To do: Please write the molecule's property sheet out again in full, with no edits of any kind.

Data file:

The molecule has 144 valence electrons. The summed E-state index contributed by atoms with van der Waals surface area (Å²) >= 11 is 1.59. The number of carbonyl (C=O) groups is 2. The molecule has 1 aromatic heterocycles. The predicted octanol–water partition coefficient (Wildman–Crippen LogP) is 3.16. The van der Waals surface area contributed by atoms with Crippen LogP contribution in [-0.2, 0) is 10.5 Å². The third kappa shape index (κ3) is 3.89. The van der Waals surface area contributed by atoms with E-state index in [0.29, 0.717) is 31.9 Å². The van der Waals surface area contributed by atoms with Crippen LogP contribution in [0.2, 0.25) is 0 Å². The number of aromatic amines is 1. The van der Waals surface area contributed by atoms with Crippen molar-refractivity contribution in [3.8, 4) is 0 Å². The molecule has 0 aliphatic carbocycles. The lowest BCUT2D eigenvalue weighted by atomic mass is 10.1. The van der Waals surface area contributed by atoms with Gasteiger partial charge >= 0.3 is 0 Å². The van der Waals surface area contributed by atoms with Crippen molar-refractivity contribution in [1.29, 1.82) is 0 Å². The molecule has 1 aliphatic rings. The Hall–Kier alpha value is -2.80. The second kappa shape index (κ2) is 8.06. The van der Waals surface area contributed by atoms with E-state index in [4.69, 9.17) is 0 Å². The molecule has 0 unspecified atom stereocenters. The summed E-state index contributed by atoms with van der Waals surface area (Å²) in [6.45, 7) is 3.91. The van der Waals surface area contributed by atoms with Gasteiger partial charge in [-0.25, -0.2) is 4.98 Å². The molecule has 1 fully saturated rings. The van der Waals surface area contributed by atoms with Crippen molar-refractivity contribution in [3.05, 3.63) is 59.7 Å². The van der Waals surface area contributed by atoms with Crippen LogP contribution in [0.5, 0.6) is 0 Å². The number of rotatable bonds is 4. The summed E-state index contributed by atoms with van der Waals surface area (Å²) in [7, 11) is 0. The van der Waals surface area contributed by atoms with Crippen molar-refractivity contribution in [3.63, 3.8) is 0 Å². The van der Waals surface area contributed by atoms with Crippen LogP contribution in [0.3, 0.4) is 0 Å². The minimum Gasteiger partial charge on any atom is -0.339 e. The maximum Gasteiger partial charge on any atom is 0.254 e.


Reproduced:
The molecule has 144 valence electrons. The summed E-state index contributed by atoms with van der Waals surface area (Å²) >= 11 is 1.59. The number of carbonyl (C=O) groups is 2. The molecule has 1 aromatic heterocycles. The predicted octanol–water partition coefficient (Wildman–Crippen LogP) is 3.16. The van der Waals surface area contributed by atoms with Crippen LogP contribution in [-0.2, 0) is 10.5 Å². The third kappa shape index (κ3) is 3.89. The van der Waals surface area contributed by atoms with E-state index in [0.29, 0.717) is 31.9 Å². The van der Waals surface area contributed by atoms with Crippen LogP contribution in [0.2, 0.25) is 0 Å². The number of aromatic amines is 1. The van der Waals surface area contributed by atoms with Crippen molar-refractivity contribution in [3.8, 4) is 0 Å². The molecule has 0 aliphatic carbocycles. The lowest BCUT2D eigenvalue weighted by atomic mass is 10.1. The van der Waals surface area contributed by atoms with Gasteiger partial charge >= 0.3 is 0 Å². The van der Waals surface area contributed by atoms with Crippen molar-refractivity contribution in [1.29, 1.82) is 0 Å². The molecule has 1 aliphatic rings. The Hall–Kier alpha value is -2.80. The second kappa shape index (κ2) is 8.06. The van der Waals surface area contributed by atoms with E-state index in [4.69, 9.17) is 0 Å². The molecule has 0 unspecified atom stereocenters. The summed E-state index contributed by atoms with van der Waals surface area (Å²) in [6.45, 7) is 3.91. The van der Waals surface area contributed by atoms with Gasteiger partial charge in [-0.25, -0.2) is 4.98 Å². The molecule has 1 fully saturated rings. The van der Waals surface area contributed by atoms with Crippen molar-refractivity contribution in [3.05, 3.63) is 59.7 Å². The van der Waals surface area contributed by atoms with Crippen LogP contribution in [0.5, 0.6) is 0 Å². The number of rotatable bonds is 4. The summed E-state index contributed by atoms with van der Waals surface area (Å²) in [7, 11) is 0. The van der Waals surface area contributed by atoms with Crippen molar-refractivity contribution in [3.63, 3.8) is 0 Å². The van der Waals surface area contributed by atoms with Crippen LogP contribution in [0.3, 0.4) is 0 Å². The minimum Gasteiger partial charge on any atom is -0.339 e. The maximum Gasteiger partial charge on any atom is 0.254 e.